Crunch time for China’s robot startups as pandemic brings pain and opportunities

frank lamjus

By David Kirton

SHENZHEN, China (Reuters) – With glowing blue eyes and trusting feline features, a new robot cat by Chinese startup Elephant Robotics seems happily oblivious to the worries of CEO Joey Song as he shows it off at the company’s lab in Shenzhen.

Elephant Robotics’ main business is the automation of factory assembly lines but revenue has plunged by a third this year due to the coronavirus, leading the company to cut staff by a fifth.

“It’s tough,” said Song. “Before, we had more than 30 people.”

Due to the downturn, the firm is putting more energy into the robot cat project funded on Kickstarter in December. Readying its first large batch of 1,000 cats for sale, it hopes that as more consumers work from home, interest in pet robots will grow.

“If the industrial robots can’t sell right now, we just focus on other robots to lower

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China’s Global Trade Bazaar Is Going Online to Survive

frank lamjus

(Bloomberg) — The world’s largest trade fair is going online, and the salespeople of Ningbo MH Industry Co. have been drafted in to livestreaming bootcamp.

Carefully selected for English skills and winning personality, a few dozen budding influencers from the east-coast textile firm are being drilled to undergo an experiment unprecedented in the history of the Canton Fair. The twice-annual trade meeting in the southern megacity of Guangzhou usually sees more than 200,000 foreign buyers cram into its exhibition halls, but this year the coronavirus has made that impossible.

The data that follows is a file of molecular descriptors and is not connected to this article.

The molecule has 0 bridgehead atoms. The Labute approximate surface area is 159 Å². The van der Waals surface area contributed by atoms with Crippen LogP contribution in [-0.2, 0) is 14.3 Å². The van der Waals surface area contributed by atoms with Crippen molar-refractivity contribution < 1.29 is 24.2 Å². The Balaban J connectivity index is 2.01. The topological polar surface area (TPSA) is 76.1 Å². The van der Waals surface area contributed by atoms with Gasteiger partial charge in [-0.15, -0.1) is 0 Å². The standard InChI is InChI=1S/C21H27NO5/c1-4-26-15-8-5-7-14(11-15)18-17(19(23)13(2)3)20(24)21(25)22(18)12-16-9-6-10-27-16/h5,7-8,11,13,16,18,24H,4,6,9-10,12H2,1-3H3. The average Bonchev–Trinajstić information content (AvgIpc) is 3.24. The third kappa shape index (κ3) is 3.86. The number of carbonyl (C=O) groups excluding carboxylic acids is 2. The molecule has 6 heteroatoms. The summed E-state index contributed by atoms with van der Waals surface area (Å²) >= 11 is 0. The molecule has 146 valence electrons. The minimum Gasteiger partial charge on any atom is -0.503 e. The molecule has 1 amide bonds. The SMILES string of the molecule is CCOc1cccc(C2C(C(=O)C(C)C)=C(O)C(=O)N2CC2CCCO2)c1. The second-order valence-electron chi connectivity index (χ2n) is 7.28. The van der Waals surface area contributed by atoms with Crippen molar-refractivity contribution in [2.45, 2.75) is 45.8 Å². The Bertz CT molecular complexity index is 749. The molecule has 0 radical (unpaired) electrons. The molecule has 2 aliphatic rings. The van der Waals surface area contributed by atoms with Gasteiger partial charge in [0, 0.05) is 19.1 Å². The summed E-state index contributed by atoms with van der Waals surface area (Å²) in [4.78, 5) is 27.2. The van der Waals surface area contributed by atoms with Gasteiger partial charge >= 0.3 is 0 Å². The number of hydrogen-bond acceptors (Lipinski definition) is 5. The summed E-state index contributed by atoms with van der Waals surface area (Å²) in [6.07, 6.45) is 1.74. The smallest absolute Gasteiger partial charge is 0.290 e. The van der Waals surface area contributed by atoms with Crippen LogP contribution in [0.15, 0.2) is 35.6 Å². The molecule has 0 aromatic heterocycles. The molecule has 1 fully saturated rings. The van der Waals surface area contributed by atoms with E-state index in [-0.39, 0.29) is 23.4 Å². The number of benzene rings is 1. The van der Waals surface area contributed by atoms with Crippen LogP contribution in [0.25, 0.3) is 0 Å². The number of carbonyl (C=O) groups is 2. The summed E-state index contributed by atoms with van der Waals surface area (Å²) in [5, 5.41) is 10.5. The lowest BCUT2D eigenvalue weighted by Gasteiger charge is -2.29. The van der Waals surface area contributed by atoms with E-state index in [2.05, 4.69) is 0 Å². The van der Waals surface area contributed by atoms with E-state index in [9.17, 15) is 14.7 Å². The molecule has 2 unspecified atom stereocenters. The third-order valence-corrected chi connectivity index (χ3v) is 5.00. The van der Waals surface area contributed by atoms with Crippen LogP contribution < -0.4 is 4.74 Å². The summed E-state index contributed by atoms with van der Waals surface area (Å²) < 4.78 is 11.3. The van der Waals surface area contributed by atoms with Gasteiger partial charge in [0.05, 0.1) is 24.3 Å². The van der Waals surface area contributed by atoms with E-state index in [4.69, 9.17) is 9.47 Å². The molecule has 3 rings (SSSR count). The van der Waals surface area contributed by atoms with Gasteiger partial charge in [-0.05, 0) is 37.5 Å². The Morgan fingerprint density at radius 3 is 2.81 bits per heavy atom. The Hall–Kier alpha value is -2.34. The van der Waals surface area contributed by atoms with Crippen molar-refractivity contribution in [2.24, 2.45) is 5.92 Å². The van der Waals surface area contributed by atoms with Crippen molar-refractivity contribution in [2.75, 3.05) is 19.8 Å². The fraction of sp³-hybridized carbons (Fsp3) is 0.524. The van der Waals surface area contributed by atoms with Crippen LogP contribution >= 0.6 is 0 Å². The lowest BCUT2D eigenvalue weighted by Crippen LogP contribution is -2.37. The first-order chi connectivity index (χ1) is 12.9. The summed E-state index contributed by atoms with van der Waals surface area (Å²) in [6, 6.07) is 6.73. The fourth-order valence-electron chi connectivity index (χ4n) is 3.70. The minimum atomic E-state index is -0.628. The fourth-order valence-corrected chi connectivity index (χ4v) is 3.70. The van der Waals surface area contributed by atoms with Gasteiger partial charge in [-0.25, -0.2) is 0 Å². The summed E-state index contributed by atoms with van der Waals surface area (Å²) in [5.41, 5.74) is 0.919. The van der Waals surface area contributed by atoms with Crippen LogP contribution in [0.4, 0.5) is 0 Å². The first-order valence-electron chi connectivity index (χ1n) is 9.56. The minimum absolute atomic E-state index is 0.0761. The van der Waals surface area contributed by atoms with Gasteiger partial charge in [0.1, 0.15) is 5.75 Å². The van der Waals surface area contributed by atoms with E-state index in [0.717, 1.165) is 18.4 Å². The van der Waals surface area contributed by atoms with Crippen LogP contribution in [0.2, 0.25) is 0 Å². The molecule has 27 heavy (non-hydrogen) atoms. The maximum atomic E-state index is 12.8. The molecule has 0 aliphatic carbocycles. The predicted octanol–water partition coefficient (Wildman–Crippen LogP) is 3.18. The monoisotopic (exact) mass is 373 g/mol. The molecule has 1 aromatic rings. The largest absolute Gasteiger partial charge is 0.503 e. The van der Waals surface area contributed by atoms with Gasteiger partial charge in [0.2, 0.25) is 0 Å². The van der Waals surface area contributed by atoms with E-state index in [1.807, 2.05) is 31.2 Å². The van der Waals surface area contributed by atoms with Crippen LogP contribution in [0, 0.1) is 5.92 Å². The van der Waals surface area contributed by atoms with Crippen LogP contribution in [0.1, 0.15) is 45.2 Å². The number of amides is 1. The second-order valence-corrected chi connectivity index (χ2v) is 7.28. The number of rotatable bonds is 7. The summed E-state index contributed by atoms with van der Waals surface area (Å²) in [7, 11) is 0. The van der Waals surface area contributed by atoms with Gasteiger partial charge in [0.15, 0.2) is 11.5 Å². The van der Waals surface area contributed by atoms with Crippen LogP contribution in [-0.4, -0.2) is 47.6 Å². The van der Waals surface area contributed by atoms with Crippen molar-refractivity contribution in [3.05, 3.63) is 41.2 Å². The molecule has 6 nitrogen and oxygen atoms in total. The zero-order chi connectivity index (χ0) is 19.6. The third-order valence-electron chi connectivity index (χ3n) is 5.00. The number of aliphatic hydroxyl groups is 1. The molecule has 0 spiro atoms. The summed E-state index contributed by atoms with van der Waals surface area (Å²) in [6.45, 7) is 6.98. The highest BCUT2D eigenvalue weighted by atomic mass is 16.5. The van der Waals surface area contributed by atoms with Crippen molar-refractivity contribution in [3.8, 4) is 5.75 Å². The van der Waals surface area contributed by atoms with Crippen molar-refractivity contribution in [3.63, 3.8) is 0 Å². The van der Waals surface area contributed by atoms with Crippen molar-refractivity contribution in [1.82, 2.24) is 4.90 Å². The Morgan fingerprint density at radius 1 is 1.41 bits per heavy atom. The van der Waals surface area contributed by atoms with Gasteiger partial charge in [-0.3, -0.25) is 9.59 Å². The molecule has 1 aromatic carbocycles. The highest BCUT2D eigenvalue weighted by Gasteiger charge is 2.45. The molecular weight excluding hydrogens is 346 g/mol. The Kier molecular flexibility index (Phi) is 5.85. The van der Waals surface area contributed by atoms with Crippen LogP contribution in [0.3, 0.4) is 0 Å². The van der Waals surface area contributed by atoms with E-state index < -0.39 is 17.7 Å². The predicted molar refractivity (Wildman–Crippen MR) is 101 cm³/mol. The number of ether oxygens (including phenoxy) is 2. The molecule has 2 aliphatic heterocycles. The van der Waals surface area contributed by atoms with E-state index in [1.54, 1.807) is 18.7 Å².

Instead, the government has hired Tencent Holdings Ltd. to lay out a massive online livestream architecture to enable the same sort of interaction without the physical presence. Spurred by the booming culture for live video merchandising in China, Canton Fair organizers went virtual, and it’s for this that Ningbo MH’s employees are training, with newly purchased video equipment, soft lighting and

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China’s foreigner ban leaves global businesses in limbo

frank lamjus

China’s coronavirus travel ban is wreaking havoc among foreign companies and international schools, with many fearing for their future as executives, teachers and students are left stranded in their home countries.

A ban on most foreigners entering the country was implemented in March as the outbreak gathered pace overseas — leaving families separated and firms struggling without key employees.

Even those with valid residence or work permits, or who run businesses, have been shut out, and there was further doubt about when the restrictions would be lifted after a new cluster of infections was detected in Beijing over the weekend.

Jessie Lim, the founder of Frequency Advertising & Event, has been stranded in Singapore since travelling there in January.

“(The ban) really shocked me,” she told AFP, adding that her Chengdu-based firm earned nothing in the first three months of the year as the virus put a stop to gatherings

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